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Latest NMDA receptor Stories

2013-03-14 17:57:23

Since the 1960s, psychiatrists have been hunting for substances made by the body that might accumulate in abnormally high levels to produce the symptoms associated with schizophrenia.

2013-01-01 10:47:31

Jackson Laboratory researchers led by Associate Professor Zhong-wei Zhang, Ph.D., have provided direct evidence that a specific neurotransmitter receptor is vital to the process of pruning synapses in the brains of newborn mammals.

2012-12-13 12:29:17

A drug that works through the same brain mechanism as the fast-acting antidepressant ketamine briefly improved treatment-resistant patients' depression symptoms in minutes, with minimal untoward side effects, in a clinical trial conducted by the National Institutes of Health.

2012-08-07 23:17:46

Scientists have discovered a biological marker that may help to identify which depressed patients will respond to an experimental, rapid-acting antidepressant.

2012-02-21 14:06:49

Researchers at the University of Copenhagen have designed, produced and patented a new chemical compound for the possible treatment of brain damage caused by stroke.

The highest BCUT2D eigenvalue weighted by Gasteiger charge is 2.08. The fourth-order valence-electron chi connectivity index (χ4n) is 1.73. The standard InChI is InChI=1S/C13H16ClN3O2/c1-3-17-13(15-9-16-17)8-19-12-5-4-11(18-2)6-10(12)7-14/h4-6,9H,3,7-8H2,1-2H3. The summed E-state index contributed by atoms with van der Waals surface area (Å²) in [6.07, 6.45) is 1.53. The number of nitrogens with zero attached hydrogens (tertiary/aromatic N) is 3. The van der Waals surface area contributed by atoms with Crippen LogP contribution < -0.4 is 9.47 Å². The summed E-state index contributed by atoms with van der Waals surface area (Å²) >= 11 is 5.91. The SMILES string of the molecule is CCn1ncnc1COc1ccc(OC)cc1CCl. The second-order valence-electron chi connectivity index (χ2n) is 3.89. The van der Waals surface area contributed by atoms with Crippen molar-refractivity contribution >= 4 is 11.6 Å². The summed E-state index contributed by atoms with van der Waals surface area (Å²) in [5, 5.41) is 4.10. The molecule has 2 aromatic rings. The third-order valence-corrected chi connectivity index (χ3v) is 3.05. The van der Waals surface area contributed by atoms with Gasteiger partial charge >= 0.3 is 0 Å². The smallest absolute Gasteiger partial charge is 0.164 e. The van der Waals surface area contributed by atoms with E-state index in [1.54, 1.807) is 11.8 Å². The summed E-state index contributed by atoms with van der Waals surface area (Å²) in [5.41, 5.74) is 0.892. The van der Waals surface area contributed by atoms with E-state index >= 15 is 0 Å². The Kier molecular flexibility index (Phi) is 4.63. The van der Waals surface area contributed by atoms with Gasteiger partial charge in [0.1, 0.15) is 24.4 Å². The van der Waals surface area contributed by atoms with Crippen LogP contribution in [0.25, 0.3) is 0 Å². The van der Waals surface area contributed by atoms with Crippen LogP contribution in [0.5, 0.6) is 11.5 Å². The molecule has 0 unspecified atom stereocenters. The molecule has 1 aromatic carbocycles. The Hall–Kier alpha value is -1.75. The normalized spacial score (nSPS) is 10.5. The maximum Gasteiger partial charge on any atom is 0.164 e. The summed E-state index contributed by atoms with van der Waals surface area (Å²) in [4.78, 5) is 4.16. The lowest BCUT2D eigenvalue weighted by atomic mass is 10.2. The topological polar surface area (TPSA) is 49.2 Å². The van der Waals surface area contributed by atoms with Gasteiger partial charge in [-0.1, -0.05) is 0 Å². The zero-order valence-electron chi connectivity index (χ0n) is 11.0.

Mouse Study Sheds Light On Controlling Hunger
2012-02-08 14:40:15

Researchers have revealed that the neural circuits controlling hunger and eating behaviors are also controlled by plasticity.

2011-12-21 22:46:41

A brain cell type found where habits are formed and movement is controlled has receptors that work like computer processors to translate regular activities into habits.

2011-10-11 17:55:39

A tiny piece of a critical receptor that fuels the brain and without which sentient beings cannot live has been discovered by University at Buffalo scientists as a promising new drug target for Alzheimer's and other neurodegenerative diseases.


Word of the Day
gawf
  • In costermongers' slang, a cheap red-skinned apple, which is rubbed hard with a cloth to give it the appearance and feeling of an apple of superior quality.
The origin of the word 'gawf' is obscure, but may come from the phrase 'go for more'.